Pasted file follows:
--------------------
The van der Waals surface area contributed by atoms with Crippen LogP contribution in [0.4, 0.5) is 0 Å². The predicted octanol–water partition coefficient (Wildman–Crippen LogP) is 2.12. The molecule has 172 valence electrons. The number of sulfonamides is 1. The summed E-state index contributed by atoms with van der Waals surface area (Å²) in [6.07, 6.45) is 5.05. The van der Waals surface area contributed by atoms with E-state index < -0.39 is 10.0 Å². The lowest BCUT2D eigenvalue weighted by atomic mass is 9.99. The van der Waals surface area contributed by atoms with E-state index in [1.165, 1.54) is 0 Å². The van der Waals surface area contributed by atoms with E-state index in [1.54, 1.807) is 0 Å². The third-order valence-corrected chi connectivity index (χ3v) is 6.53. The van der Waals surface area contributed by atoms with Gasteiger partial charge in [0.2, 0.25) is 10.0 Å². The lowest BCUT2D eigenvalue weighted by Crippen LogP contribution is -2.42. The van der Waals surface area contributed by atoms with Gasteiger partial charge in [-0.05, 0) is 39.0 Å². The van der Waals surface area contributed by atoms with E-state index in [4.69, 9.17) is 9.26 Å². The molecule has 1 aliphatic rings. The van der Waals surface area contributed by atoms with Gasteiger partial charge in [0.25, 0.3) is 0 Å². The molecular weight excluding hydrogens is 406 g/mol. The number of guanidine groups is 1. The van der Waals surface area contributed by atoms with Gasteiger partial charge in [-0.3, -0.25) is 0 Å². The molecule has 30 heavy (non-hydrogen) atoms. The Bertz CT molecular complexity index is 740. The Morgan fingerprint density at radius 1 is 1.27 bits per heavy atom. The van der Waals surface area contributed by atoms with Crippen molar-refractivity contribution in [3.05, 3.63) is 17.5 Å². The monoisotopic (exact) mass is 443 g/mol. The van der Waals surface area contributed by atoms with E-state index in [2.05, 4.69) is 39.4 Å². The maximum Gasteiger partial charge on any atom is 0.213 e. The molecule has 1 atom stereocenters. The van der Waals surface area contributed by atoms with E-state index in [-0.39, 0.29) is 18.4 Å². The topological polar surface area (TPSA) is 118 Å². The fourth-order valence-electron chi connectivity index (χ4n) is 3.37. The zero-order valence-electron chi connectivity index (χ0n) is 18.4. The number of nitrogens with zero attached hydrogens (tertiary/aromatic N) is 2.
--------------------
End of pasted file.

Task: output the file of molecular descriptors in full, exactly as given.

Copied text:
The van der Waals surface area contributed by atoms with Crippen LogP contribution in [0.4, 0.5) is 0 Å². The predicted octanol–water partition coefficient (Wildman–Crippen LogP) is 2.12. The molecule has 172 valence electrons. The number of sulfonamides is 1. The summed E-state index contributed by atoms with van der Waals surface area (Å²) in [6.07, 6.45) is 5.05. The van der Waals surface area contributed by atoms with E-state index < -0.39 is 10.0 Å². The lowest BCUT2D eigenvalue weighted by atomic mass is 9.99. The van der Waals surface area contributed by atoms with E-state index in [1.165, 1.54) is 0 Å². The van der Waals surface area contributed by atoms with E-state index in [1.54, 1.807) is 0 Å². The third-order valence-corrected chi connectivity index (χ3v) is 6.53. The van der Waals surface area contributed by atoms with Gasteiger partial charge in [0.2, 0.25) is 10.0 Å². The lowest BCUT2D eigenvalue weighted by Crippen LogP contribution is -2.42. The van der Waals surface area contributed by atoms with Gasteiger partial charge in [-0.05, 0) is 39.0 Å². The van der Waals surface area contributed by atoms with E-state index in [4.69, 9.17) is 9.26 Å². The molecule has 1 aliphatic rings. The van der Waals surface area contributed by atoms with Gasteiger partial charge in [0.25, 0.3) is 0 Å². The molecular weight excluding hydrogens is 406 g/mol. The number of guanidine groups is 1. The van der Waals surface area contributed by atoms with Gasteiger partial charge in [-0.3, -0.25) is 0 Å². The molecule has 30 heavy (non-hydrogen) atoms. The Bertz CT molecular complexity index is 740. The Morgan fingerprint density at radius 1 is 1.27 bits per heavy atom. The van der Waals surface area contributed by atoms with Crippen molar-refractivity contribution in [3.05, 3.63) is 17.5 Å². The monoisotopic (exact) mass is 443 g/mol. The van der Waals surface area contributed by atoms with E-state index in [2.05, 4.69) is 39.4 Å². The maximum Gasteiger partial charge on any atom is 0.213 e. The molecule has 1 atom stereocenters. The van der Waals surface area contributed by atoms with E-state index in [-0.39, 0.29) is 18.4 Å². The topological polar surface area (TPSA) is 118 Å². The fourth-order valence-electron chi connectivity index (χ4n) is 3.37. The zero-order valence-electron chi connectivity index (χ0n) is 18.4. The number of nitrogens with zero attached hydrogens (tertiary/aromatic N) is 2.